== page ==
Whether a town’s zoning regulations allow multifamily housing of three or more units Trinity College's Zoning Initiative

Our state is one of only two states without fully functioning county government. With merely geographic counties, our towns retain  power.

Yet, our towns and cities are not sovereign with land use power derived from state statute. But, like much of layered government, layers distance policymakers from facts on the ground. Top-down mandates that overrule or set aside local zoning are error-prone. A formula may lead to ill-fitting and mediocre solutions.

Our towns and cities have different characters, histories, land forms, cultural artifacts, natural assets, demography, and economic realities. Let us celebrate those salient and highly distinct  assets.

I am not a lawyer, nor am I a politician. I am an architect with decades of land use planning experience. The prospect of state-controlled land use is truly chilling.

Impact on Housing Innovation: Our local zoning can be more innovative, especially in housing. Between apartment living and single homes is a large vacuum:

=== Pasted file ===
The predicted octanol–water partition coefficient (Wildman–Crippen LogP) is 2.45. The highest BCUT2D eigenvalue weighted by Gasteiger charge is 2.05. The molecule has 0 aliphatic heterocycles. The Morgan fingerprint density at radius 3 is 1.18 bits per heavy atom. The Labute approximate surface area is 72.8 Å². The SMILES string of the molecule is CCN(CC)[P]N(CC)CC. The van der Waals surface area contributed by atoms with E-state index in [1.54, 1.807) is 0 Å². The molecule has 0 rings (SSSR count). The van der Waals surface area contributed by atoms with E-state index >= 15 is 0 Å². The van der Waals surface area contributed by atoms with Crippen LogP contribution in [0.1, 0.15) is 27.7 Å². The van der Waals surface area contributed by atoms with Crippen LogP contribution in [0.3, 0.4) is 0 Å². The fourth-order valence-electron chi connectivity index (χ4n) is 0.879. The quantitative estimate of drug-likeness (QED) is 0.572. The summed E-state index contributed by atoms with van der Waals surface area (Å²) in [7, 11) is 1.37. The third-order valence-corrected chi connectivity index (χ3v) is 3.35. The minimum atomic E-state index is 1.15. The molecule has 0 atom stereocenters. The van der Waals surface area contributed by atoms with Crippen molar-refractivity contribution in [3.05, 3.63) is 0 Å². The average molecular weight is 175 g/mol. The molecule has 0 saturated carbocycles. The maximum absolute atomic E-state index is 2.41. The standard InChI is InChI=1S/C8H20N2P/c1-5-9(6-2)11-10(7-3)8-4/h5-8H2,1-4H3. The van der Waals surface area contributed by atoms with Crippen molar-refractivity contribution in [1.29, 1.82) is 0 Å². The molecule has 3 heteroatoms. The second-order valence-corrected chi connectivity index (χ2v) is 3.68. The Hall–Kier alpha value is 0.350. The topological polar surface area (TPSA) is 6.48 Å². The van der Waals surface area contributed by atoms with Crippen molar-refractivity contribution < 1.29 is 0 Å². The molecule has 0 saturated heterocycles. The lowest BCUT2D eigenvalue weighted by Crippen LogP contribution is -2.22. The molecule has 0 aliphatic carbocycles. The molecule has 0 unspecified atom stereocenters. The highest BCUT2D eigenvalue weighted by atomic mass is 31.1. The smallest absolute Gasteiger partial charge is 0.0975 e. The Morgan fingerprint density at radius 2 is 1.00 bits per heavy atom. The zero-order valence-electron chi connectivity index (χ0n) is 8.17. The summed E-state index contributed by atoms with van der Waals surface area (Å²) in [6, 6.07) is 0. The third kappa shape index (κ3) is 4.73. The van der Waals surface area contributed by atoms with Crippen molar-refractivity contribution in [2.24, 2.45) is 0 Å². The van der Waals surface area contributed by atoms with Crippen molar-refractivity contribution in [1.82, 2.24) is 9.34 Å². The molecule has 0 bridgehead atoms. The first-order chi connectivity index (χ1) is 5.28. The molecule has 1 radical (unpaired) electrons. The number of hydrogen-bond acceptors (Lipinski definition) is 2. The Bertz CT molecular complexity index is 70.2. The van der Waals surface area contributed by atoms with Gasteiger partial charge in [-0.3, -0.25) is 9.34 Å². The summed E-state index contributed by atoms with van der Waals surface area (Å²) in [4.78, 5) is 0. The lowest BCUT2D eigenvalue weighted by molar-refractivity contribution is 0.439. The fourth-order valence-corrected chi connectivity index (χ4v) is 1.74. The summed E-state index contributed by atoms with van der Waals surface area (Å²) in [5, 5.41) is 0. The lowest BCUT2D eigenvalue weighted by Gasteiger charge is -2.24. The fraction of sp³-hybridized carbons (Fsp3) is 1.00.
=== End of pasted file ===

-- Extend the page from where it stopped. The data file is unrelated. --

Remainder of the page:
• What about encouraging compact, single family homes on small parcels?
  • What about enabling accessory housing as-of-right on larger parcels?
  • What about “twins” and duplexes in town centers?
  • What about new choices for seniors other than elevatored buildings?
  • What about “affordable” housing beyond a couple of rental units?
  • What about incentivizing combinations of workplaces and living?

Who is to say? We the people ought to say.

Power to zone should stay close to the people. This has become a political divide among candidates at the local level.  In 2020, can’t we agree on this?

Barbara L. Geddis of Wilton is an architect.

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